Advocates call for reversal of decades-old “tough-on-crime” statutes in South Carolina
Several had a chance to be heard at Tuesday's Sentencing Reform subcommittee meeting
COLUMBIA, S.C. (WOLO) — A group of South Carolina lawmakers listened to testimony Tuesday morning from several people fighting for lighter restrictions on prison sentences across the state.
This was one of the first meetings held by members of a House committee focused on reforming law enforcement and their relationship with minority communities. The full committee, chaired by House Majority Leader Gary Simrill (R-York Co.) and House Minority Leader Todd Rutherford (D-Richland Co.), first held a meeting back on July 28.
Six people spoke before the committee, citing that laws from the 1990’s aimed to make South Carolina tougher on crime are outdated, and have led to unnecessary crowding of the state’s prisons.
After serving more than 20 years following a conviction for murder, Lester Young Jr. with JustLeadershipUSA said several people inside the state’s prisons are stuck due to the tough legislation that has been on the books for two decades.
“You have inmates that have been inside of a prison since 1993, 1994, appealed before a parole board, have done everything within those 20 years of their incarceration to rehabilitate themselves, but unfortunately every time they go up for parole, there’s always a statement in the parole letter that says the nature of one’s crime, that’s the reason they are being denied parole,” Young said.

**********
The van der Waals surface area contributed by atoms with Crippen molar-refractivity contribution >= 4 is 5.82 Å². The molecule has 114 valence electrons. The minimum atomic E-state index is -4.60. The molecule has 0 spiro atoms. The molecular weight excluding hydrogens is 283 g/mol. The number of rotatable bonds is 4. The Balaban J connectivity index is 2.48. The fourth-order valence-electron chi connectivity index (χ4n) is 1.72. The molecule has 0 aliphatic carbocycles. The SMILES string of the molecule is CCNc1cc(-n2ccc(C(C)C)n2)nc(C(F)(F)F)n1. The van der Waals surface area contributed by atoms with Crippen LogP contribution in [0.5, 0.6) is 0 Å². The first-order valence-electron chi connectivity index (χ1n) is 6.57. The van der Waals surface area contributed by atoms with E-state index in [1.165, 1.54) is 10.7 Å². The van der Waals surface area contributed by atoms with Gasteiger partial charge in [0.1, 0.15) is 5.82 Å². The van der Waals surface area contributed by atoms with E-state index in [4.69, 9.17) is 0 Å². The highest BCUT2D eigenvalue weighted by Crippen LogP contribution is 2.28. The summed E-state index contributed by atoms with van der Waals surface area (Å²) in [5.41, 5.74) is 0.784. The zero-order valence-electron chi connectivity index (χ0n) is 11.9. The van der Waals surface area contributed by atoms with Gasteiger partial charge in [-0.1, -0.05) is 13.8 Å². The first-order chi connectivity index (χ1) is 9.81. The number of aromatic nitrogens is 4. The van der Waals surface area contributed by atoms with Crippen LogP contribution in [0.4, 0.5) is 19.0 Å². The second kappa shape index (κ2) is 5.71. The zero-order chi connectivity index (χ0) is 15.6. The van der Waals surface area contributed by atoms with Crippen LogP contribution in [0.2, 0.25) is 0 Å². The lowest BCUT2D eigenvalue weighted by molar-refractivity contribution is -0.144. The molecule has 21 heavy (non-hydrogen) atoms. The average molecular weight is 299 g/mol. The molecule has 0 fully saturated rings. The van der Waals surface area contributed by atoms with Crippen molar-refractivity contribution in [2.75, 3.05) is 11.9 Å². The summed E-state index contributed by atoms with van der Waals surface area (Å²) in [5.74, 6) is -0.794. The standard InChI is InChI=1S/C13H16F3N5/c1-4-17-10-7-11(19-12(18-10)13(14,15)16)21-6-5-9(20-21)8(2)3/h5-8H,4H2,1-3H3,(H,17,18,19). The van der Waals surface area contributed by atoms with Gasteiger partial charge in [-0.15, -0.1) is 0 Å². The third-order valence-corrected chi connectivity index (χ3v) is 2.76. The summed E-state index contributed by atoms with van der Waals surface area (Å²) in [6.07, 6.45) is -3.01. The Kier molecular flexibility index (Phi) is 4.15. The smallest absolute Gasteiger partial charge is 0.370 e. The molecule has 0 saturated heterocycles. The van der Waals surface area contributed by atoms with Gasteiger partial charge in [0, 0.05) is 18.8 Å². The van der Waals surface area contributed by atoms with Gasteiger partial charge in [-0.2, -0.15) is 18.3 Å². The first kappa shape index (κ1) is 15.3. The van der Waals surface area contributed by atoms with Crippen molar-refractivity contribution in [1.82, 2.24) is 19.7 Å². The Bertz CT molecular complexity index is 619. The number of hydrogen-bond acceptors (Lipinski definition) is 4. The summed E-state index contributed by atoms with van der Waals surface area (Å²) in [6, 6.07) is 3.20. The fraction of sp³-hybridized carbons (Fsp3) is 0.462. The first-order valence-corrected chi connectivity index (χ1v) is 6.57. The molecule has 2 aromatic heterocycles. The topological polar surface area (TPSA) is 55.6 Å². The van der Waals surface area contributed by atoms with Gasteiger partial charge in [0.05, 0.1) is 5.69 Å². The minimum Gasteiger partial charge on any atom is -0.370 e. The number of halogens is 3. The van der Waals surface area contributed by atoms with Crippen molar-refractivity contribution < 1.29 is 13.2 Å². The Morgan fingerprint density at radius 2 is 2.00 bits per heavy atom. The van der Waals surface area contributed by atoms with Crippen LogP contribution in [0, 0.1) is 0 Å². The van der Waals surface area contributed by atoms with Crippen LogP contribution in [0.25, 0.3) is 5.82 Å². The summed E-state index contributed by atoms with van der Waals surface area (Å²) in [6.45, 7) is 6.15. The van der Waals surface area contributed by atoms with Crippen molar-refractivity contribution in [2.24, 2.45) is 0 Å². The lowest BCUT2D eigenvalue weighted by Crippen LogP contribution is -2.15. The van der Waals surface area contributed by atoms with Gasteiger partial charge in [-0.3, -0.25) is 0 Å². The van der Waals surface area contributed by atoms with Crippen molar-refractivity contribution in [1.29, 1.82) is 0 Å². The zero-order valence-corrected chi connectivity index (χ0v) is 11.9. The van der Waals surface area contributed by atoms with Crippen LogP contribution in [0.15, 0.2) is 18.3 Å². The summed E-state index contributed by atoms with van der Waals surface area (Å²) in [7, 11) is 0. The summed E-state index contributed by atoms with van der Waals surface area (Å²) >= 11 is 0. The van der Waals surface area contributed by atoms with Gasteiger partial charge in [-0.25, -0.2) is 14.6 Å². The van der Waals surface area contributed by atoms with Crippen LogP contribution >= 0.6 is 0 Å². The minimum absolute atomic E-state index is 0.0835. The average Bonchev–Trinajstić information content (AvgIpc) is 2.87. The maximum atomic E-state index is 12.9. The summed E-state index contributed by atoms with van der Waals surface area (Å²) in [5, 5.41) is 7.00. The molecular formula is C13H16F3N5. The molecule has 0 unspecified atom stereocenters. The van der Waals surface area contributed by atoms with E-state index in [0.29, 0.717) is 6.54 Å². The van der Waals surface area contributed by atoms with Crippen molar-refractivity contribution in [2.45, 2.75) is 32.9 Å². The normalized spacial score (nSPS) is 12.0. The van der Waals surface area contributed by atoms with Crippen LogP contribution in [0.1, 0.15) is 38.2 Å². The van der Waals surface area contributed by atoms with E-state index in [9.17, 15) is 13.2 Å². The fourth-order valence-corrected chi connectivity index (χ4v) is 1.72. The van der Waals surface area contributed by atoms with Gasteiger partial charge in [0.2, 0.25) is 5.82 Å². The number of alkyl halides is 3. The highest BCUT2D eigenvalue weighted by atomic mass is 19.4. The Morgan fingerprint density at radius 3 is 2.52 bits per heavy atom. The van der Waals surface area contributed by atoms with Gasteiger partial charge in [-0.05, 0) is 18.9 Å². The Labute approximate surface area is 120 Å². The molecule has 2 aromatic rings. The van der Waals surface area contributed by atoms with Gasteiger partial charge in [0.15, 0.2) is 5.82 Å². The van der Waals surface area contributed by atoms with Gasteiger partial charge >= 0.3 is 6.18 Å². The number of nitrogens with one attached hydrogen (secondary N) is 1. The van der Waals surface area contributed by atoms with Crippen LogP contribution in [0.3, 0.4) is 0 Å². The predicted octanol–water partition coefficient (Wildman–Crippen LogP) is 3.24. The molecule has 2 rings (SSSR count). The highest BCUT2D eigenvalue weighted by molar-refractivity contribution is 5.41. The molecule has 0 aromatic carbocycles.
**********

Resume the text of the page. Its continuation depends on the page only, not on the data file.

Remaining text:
South Carolina lawmakers passed a bill back in 1995 that called for mandatory minimums and tougher punishments for felony drug crimes.
In front of the House Sentencing Reform subcommittee, some, including York County Deputy Public Defender BJ Barrowclough, told lawmakers mandatory minimums are creating distrust with minority communities, and letting prosecutors dictate an inmate’s fate.
“Creating mandatory minimums creates a system where it’s really the prosecutor doing the sentencing, and that is not really the prosecutor’s function,” Barrowclough said.
Subcommittee chair Chris Murphy (R-Berkeley County) said a sweeping, 200-page sentencing reform bill (House Bill 3322) is already on the House floor, and had been streamlined to “make it more passable”, but said a bipartisan amendment was tabled when it was discussed this year on the House floor.
Rep. Murphy said that bill, which incorporates similar elements to what the speakers were calling for, could serve as the starting point for future bills.
Still, some want to see change sooner than January.
“I’m more solution-oriented. What is it that we can do?” Erica Felder with Hearts for Inmates asked the subcommittee. “Why are we housing people who are not posing threats? People have been there five years, six years, ten years, 20 years. They can’t undo the crime, but what they can do is potentially help save other people’s lives by sharing their story.”
Alongside Rep. Murphy, other members of the subcommittee present at the meeting were Rep. Leon Stavrinakis (D-Charleston Co.) and Rep. Chris Hart (D-Richland Co.). Rep. Mandy Kimmons (R-Dorchester Co.) is also part of the subcommittee.
Alongside the Sentencing Reform subcommittee, a subcommittee centered on law enforcement officer training, tactics, and accountability met Tuesday afternoon. State Law Enforcement Division (SLED) Chief Mark Keel, Richland County Sheriff Leon Lott, and Orangeburg County Sheriff Leroy Ravenel were among those scheduled to speak.